To clean pewter, put one teaspoon of salt in one cup of white vinegar. Add flour into the salt and vinegar mixture until it makes a paste. Apply the paste and let it sit on the pewter for fifteen minutes to an hour. Rinse with clean warm water and polish dry. There is no need to rub and polish too much – pewter is not meant to look like silver.

Cleaning Lacquered Brass, Plated Chrome and Nickel Finishes

Most door handles these days are lacquered or plated over brass or a mixture of materials.  Natural unlacquered brass, real copper, pewter and silver can be very expensive, so most of us choose a lacquered or plated finish.  Lacquered finishes such as polished brass can be damaged easily by rings and keys and these little cuts in the lacquer will allow the air to tarnish the metal underneath.  You should never use commercial cleaning products on these metal finishes as this will damage them.  These products should be cleaned of dust with a soft cloth, then any sticky or dirty marks rubbed off with a damp cloth soaked in a mild soapy solution.  Once clean, the handles should be dried thoroughly.  A light coating of natural wax will then give them an extra bit of protection.  Keep this up on a monthly basis and your door handles will last much longer.  Most manufacturers will only give a very short warranty on finishes, so this is well worth doing.

The key to great looking door handles is regular maintenance.  And, bonus!, it’s easy and cheap to do.

A brief history of tarnish

‘Tarnish’ is a word taken from an ancient sense of things darkening. The roots of the word can be traced back beyond English, beyond French and through to a long extinct European language known as Proto Germanic, and is distantly related to the word ‘dark’ (both words find their roots in a very ancient hypothesised word, ‘darnijaz’, used in central Europe deep in our tribal past). From the long history of the term, we can see that tarnishing is an effect with which humans have been familiar for a considerable time. So what is it?

In short, it’s a layer of corrosion which affects certain metals. It’s like rust, only much slower acting. The metals most commonly affected by tarnish include aluminium, brass, copper and silver, so it’s no surprise that door furniture is one of the most common casualties of tarnishing, since door furniture is often made from one of these metals.

Tarnishing manifests itself as a dulling down in the surface of the affected metal. The metal loses its shine and reflectivity and, if left untreated, will result in a surface layer which looks grey and black – a little like mould. The texture of the surface of tarnished metal changes too, from a cold, smooth one to a rough, gritty one. Designers are increasingly incorporating tarnish in their furniture designs; and it has a profound aesthetic effect and can actually look great when it’s deliberate. But when the tarnishing is natural, when it’s the byproduct of a lack of maintenance, it doesn’t look so good. It’s a noisy indicator that owner has neglected their house, and it can dampen the ambient mood of any room. The door handle is often the first part of a room to be encountered; if it looks unappealing it can be difficult to shed that first impression.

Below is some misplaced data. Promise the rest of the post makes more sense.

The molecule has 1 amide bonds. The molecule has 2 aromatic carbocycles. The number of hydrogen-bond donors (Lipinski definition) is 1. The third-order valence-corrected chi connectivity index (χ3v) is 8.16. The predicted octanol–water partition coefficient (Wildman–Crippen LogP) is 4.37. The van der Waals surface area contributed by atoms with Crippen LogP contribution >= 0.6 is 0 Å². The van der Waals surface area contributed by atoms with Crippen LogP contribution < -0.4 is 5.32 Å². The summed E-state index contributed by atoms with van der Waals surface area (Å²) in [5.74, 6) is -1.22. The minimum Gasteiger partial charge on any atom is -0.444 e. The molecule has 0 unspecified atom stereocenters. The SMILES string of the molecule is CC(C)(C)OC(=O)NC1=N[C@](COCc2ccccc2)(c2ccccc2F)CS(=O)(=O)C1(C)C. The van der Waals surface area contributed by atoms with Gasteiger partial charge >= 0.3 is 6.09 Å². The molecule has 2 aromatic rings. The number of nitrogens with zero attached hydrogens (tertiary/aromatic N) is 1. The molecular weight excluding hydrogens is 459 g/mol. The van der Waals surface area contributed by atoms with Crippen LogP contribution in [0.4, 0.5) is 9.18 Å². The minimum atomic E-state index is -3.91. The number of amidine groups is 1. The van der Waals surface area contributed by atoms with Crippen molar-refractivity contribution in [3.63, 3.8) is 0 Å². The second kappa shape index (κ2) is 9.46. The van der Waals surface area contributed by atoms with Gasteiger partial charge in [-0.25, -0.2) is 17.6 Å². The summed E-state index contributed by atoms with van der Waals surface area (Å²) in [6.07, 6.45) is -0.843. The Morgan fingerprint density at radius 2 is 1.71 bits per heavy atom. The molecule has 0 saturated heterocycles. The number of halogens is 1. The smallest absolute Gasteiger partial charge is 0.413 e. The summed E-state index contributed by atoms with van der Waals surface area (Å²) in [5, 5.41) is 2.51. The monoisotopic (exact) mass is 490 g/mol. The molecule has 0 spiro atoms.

Tarnish is caused by the metal’s interactivity with the air – in particular with sulphur, but there are many contributing airborne chemicals. It’s important to keep it at a manageable level, because when it comes to selling your house, bright, sparkling door furniture can give the entire building a subtle – but important – boost.

How To Clean Brass Using 2 Natural Kitchen Ingredients

Brass has slowly been making its way into interiors again as a trendy sheen to accent accessories. And since this was a popular edition to home decor years ago, it’s not unheard of to find good deals on brass objects while thrifting. But if your new-to-you brass accessory or furniture piece has loss its brassy bite, you might need to clean it up. We’ve got the step-by-step guide to cleaning brass using only two natural ingredients you probably already have on hand!


  • 1/2 a lemon
  • a teaspoon or so of baking soda
  • a small bowl to mix your paste
  • and some dirty brass
    *adjust to suit project and juiciness of lemons


1. Check to see if it’s really brass
First off you’ll probably want to know if you’re actually working with brass. This might seem obvious but old brass can get pretty dirty and I’m not expert enough to pick fakes or brass plating. So if like me you’re not 100% sure grab a magnet from your fridge and see if it sticks. If it does you’ll want to stop right here and do some more investigating. If it doesn’t you’re probably looking at some really dirty brass.

2. Squeeze half a lemon into your bowl.

3. Add your baking soda.
It will fizz a little but settle down when you mix it.

4. Stir the baking soda and lemon mix until it forms a delicious smelling paste.

5. Use a soft cloth and apply the paste.
Gently work it into the brass. I got the best results when I rubbed the paste gently in one direction. (In the end I mostly used my fingers)

6. Rinse off the paste and dry. 
Reapply and repeat the process as and where necessary.

7. When you’re done, give the brass a really thorough rinse.
Make sure there’s no paste left over and then dry it with a clean dry towel.

8. If you want to buff your brass try rubbing it gently with a clean dry cloth.
I’m also told that you can shine brass with olive oil.

Fresh out of baking soda? Salt works too!


  • 1/2 a lemon
  • a teaspoon or so of salt
  • dirty brass

1. Cut a lemon in half and sprinkle on a generous helping of fine grain salt.

2. Using the lemon as a scouring pad, begin to work it all around the piece, lightly squeezing the juice as you go. The slightly abrasive salt will begin to work away the tarnish.

3. Continue to work the lemon all around the piece until it is clean.

4. Rinse under warm water and you’re all set! Can you see yourself smiling in your reflection?